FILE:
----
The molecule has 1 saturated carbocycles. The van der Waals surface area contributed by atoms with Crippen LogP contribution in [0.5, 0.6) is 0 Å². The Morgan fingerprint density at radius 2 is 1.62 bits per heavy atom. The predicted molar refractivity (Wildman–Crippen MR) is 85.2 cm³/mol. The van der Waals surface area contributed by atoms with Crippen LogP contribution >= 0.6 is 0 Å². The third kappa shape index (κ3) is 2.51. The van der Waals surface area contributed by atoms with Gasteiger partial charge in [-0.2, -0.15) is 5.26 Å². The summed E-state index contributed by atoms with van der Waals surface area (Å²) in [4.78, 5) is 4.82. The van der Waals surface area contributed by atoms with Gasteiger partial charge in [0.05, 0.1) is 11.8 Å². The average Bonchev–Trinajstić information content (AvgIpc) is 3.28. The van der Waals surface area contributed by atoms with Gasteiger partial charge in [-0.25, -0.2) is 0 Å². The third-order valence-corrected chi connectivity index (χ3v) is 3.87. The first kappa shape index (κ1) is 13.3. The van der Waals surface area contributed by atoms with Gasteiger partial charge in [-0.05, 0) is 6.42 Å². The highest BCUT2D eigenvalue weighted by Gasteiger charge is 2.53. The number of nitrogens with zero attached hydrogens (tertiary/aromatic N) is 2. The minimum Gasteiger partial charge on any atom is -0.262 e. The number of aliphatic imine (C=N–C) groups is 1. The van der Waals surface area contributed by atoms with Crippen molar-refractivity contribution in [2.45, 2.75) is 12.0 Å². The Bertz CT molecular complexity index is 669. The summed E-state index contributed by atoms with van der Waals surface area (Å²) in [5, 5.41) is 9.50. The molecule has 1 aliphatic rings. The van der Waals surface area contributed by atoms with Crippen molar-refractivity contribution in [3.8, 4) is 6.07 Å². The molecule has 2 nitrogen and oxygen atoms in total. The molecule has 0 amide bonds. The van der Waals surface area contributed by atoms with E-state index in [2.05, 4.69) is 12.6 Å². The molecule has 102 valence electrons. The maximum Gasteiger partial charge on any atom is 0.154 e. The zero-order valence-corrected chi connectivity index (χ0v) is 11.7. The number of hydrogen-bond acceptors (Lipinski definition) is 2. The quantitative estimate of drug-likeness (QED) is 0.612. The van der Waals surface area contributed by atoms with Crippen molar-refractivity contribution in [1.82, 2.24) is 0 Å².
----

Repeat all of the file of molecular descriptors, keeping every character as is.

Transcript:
The molecule has 1 saturated carbocycles. The van der Waals surface area contributed by atoms with Crippen LogP contribution in [0.5, 0.6) is 0 Å². The Morgan fingerprint density at radius 2 is 1.62 bits per heavy atom. The predicted molar refractivity (Wildman–Crippen MR) is 85.2 cm³/mol. The van der Waals surface area contributed by atoms with Crippen LogP contribution >= 0.6 is 0 Å². The third kappa shape index (κ3) is 2.51. The van der Waals surface area contributed by atoms with Gasteiger partial charge in [-0.2, -0.15) is 5.26 Å². The summed E-state index contributed by atoms with van der Waals surface area (Å²) in [4.78, 5) is 4.82. The van der Waals surface area contributed by atoms with Gasteiger partial charge in [0.05, 0.1) is 11.8 Å². The average Bonchev–Trinajstić information content (AvgIpc) is 3.28. The van der Waals surface area contributed by atoms with Gasteiger partial charge in [-0.25, -0.2) is 0 Å². The third-order valence-corrected chi connectivity index (χ3v) is 3.87. The first kappa shape index (κ1) is 13.3. The van der Waals surface area contributed by atoms with Gasteiger partial charge in [-0.05, 0) is 6.42 Å². The highest BCUT2D eigenvalue weighted by Gasteiger charge is 2.53. The number of nitrogens with zero attached hydrogens (tertiary/aromatic N) is 2. The minimum Gasteiger partial charge on any atom is -0.262 e. The number of aliphatic imine (C=N–C) groups is 1. The van der Waals surface area contributed by atoms with Crippen molar-refractivity contribution in [2.45, 2.75) is 12.0 Å². The Bertz CT molecular complexity index is 669. The summed E-state index contributed by atoms with van der Waals surface area (Å²) in [5, 5.41) is 9.50. The molecule has 1 aliphatic rings. The van der Waals surface area contributed by atoms with Crippen molar-refractivity contribution in [3.8, 4) is 6.07 Å². The molecule has 2 nitrogen and oxygen atoms in total. The molecule has 0 amide bonds. The van der Waals surface area contributed by atoms with E-state index in [2.05, 4.69) is 12.6 Å². The molecule has 102 valence electrons. The maximum Gasteiger partial charge on any atom is 0.154 e. The zero-order valence-corrected chi connectivity index (χ0v) is 11.7. The number of hydrogen-bond acceptors (Lipinski definition) is 2. The quantitative estimate of drug-likeness (QED) is 0.612. The van der Waals surface area contributed by atoms with Crippen molar-refractivity contribution in [1.82, 2.24) is 0 Å².